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Court Rules in Favor of Kamran Mamedov in the Case against the International Education Center

2018-03-29 11:35
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The Supreme Court upheld the 12 July 2017 ruling of Tbilisi Appellate Court in favor of Kamran Mamedov in the case against the LEPL International Education Center. The plaintiff was represented by GYLA in court.

Kamran Mamedov was admitted to a yearlong master’s degree program in social sciences (international migration and ethnic minorities) at the Swedish Malmo University. He then applied to the LEPL International Education Center for a study abroad scholarship, pursuant to terms of the competition. Having gone through all three stages of the competition, his final score was found insufficient for the scholarship - he was 1.3 points short. This was due to the fact that in the second stage of the competition one of the members of the commission gave the plaintiff zero points in all components without any justification.

The plaintiff demanded that results of the competition held by the LEPL International Education Center in 2015 be partially invalidated and the IEC be compelled to provide a scholarship for his graduate studies at the Swedish Malmo University. The Appellate Court found that the refusal of the IEC to provide scholarship for the plaintiff’s studies was illegal and ordered the IEC to eliminate the gaps and reexamine the issue.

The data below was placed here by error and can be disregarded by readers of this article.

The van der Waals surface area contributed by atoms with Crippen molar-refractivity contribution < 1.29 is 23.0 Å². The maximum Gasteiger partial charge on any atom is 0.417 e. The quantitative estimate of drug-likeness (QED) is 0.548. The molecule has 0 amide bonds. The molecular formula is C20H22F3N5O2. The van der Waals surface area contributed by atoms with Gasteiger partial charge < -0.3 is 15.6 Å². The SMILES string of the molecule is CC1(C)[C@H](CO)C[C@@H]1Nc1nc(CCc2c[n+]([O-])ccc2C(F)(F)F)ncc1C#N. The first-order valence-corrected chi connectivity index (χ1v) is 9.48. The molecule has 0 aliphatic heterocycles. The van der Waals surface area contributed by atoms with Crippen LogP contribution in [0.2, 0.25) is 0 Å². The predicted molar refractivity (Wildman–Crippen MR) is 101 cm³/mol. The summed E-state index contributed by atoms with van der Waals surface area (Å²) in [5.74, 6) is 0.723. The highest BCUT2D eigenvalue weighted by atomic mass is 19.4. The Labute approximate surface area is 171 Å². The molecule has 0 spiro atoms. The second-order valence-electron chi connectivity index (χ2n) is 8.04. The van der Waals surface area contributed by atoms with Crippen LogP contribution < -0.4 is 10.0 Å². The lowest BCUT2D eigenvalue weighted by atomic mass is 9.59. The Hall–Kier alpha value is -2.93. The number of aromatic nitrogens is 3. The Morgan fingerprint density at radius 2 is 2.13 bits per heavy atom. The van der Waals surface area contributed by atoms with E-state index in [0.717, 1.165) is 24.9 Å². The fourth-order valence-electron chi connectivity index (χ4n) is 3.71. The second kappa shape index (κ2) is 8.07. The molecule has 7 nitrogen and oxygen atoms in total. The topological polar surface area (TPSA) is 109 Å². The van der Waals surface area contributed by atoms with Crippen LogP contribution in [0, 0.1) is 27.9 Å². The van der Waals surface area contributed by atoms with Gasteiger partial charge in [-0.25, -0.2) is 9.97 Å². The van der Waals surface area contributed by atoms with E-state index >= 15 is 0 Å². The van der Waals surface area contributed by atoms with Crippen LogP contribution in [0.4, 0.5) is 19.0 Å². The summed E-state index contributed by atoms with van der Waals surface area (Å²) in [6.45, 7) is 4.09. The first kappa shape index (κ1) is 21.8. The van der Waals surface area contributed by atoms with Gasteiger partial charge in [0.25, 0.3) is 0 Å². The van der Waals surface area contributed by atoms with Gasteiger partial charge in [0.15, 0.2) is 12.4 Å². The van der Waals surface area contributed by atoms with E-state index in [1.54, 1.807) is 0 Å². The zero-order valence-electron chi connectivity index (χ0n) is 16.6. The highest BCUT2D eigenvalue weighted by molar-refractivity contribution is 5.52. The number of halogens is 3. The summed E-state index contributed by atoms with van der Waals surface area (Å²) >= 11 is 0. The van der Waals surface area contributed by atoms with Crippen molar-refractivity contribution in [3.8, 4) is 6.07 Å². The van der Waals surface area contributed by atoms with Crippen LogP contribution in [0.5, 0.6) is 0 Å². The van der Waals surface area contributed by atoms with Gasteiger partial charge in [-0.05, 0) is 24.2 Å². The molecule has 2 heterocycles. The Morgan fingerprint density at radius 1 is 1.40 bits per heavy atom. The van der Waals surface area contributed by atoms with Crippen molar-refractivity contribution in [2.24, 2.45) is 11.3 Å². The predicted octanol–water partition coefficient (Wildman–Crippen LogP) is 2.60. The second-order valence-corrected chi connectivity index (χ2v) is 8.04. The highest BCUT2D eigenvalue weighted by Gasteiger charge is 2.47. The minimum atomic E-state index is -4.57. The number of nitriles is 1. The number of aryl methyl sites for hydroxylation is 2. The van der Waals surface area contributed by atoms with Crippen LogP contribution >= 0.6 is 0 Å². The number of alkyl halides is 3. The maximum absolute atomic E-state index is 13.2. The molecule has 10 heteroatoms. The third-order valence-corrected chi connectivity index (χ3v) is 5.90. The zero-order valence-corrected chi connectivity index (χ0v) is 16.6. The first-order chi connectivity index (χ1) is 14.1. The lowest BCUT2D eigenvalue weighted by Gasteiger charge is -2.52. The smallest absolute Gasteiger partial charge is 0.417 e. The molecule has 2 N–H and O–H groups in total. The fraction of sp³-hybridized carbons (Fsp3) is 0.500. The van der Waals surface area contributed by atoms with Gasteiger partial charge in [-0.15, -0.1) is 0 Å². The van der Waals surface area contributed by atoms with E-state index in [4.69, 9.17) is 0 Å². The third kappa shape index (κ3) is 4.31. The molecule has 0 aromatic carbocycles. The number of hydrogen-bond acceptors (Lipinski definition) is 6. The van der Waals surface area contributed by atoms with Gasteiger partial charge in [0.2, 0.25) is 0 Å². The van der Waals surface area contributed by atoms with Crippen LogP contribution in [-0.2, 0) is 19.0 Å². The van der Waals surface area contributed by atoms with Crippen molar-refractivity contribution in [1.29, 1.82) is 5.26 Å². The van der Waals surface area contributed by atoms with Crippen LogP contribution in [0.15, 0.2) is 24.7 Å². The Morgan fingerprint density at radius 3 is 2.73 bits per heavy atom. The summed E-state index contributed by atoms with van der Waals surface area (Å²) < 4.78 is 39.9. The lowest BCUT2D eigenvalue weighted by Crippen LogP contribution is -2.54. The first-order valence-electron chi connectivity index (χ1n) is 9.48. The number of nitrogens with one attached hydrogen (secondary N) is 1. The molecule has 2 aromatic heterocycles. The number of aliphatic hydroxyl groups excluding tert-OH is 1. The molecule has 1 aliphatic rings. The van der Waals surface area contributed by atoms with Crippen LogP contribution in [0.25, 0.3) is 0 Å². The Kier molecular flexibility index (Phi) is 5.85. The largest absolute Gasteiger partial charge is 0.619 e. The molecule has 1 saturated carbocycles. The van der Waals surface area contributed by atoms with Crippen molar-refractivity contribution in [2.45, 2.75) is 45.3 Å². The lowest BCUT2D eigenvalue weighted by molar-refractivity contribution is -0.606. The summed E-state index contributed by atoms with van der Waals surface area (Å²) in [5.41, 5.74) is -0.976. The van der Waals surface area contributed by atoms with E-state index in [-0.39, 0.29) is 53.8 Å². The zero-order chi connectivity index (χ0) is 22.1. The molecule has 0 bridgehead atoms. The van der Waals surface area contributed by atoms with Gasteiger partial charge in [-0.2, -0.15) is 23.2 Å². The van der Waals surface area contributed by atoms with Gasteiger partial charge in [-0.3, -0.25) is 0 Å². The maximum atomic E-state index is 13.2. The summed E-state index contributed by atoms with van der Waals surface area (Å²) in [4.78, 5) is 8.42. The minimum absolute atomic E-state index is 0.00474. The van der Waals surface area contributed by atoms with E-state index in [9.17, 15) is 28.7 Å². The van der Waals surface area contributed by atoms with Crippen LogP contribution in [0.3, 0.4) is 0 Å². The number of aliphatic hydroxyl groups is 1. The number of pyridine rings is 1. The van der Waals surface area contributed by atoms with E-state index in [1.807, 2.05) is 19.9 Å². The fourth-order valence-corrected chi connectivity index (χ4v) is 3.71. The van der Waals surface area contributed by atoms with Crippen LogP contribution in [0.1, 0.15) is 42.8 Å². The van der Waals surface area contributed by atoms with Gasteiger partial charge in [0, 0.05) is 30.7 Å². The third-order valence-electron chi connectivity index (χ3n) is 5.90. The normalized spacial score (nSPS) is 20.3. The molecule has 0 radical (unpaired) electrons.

In view of the Appellate Court and the Supreme Court, the decision of the commission was completely ill-founded, so was the position of the IEC as to why the commission member had given zero points to the contestant for concrete criteria while the form of evaluation did not provide an opportunity of giving zero points to contestants. In addition, the plaintiff was absolutely illegally denied a bonus point (a “social point”) reserved for contestants from regions. Of note is the fact that during the first stage of the competition, in the component on education the plaintiff was evaluated by an employee of the administration of the IEC instead of the commission. The employee was not a member of the commission and therefore, she had no right to evaluate contestants.

In this way, the court believes that evaluation of contestants based on the established criteria is essential in order for the outcome to be transparent, objective and based on equality of individuals. This rules out any arbitrariness of the commission and allows objective observers including court to not question decisions of the commission.